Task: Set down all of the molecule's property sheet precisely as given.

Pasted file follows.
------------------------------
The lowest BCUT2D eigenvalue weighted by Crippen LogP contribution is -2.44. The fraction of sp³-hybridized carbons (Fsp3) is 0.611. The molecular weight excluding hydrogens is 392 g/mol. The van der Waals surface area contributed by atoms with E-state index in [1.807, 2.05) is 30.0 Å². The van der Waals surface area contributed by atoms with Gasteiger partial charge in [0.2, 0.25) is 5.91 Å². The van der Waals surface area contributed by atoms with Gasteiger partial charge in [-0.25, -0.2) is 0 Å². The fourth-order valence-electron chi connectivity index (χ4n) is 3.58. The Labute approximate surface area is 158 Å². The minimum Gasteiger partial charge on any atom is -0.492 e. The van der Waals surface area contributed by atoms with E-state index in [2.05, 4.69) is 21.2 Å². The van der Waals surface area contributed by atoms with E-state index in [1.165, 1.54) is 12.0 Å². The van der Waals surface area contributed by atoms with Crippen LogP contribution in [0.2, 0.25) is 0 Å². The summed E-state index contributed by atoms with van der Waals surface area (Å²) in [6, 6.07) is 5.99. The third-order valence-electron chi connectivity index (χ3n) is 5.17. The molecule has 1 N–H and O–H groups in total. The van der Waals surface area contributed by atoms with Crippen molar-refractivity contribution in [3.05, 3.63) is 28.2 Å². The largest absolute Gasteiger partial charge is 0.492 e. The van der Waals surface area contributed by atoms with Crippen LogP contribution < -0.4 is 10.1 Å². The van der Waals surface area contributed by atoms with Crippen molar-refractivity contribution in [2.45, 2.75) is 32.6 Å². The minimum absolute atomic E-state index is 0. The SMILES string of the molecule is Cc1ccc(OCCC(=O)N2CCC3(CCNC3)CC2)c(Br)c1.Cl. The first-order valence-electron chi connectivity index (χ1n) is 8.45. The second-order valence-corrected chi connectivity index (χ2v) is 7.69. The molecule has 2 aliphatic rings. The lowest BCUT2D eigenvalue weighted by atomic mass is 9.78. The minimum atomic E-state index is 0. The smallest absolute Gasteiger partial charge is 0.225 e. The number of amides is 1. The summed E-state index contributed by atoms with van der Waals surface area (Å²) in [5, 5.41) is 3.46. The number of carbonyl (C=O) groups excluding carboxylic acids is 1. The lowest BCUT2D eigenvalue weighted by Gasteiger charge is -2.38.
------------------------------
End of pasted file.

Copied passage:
The lowest BCUT2D eigenvalue weighted by Crippen LogP contribution is -2.44. The fraction of sp³-hybridized carbons (Fsp3) is 0.611. The molecular weight excluding hydrogens is 392 g/mol. The van der Waals surface area contributed by atoms with E-state index in [1.807, 2.05) is 30.0 Å². The van der Waals surface area contributed by atoms with Gasteiger partial charge in [0.2, 0.25) is 5.91 Å². The van der Waals surface area contributed by atoms with Gasteiger partial charge in [-0.25, -0.2) is 0 Å². The fourth-order valence-electron chi connectivity index (χ4n) is 3.58. The Labute approximate surface area is 158 Å². The minimum Gasteiger partial charge on any atom is -0.492 e. The van der Waals surface area contributed by atoms with E-state index in [2.05, 4.69) is 21.2 Å². The van der Waals surface area contributed by atoms with E-state index in [1.165, 1.54) is 12.0 Å². The van der Waals surface area contributed by atoms with Crippen LogP contribution in [0.2, 0.25) is 0 Å². The summed E-state index contributed by atoms with van der Waals surface area (Å²) in [6, 6.07) is 5.99. The third-order valence-electron chi connectivity index (χ3n) is 5.17. The molecule has 1 N–H and O–H groups in total. The van der Waals surface area contributed by atoms with Crippen molar-refractivity contribution in [3.05, 3.63) is 28.2 Å². The largest absolute Gasteiger partial charge is 0.492 e. The van der Waals surface area contributed by atoms with Crippen LogP contribution < -0.4 is 10.1 Å². The van der Waals surface area contributed by atoms with Crippen molar-refractivity contribution in [2.45, 2.75) is 32.6 Å². The minimum absolute atomic E-state index is 0. The SMILES string of the molecule is Cc1ccc(OCCC(=O)N2CCC3(CCNC3)CC2)c(Br)c1.Cl. The first-order valence-electron chi connectivity index (χ1n) is 8.45. The second-order valence-corrected chi connectivity index (χ2v) is 7.69. The molecule has 2 aliphatic rings. The lowest BCUT2D eigenvalue weighted by atomic mass is 9.78. The minimum atomic E-state index is 0. The smallest absolute Gasteiger partial charge is 0.225 e. The number of amides is 1. The summed E-state index contributed by atoms with van der Waals surface area (Å²) in [5, 5.41) is 3.46. The number of carbonyl (C=O) groups excluding carboxylic acids is 1. The lowest BCUT2D eigenvalue weighted by Gasteiger charge is -2.38.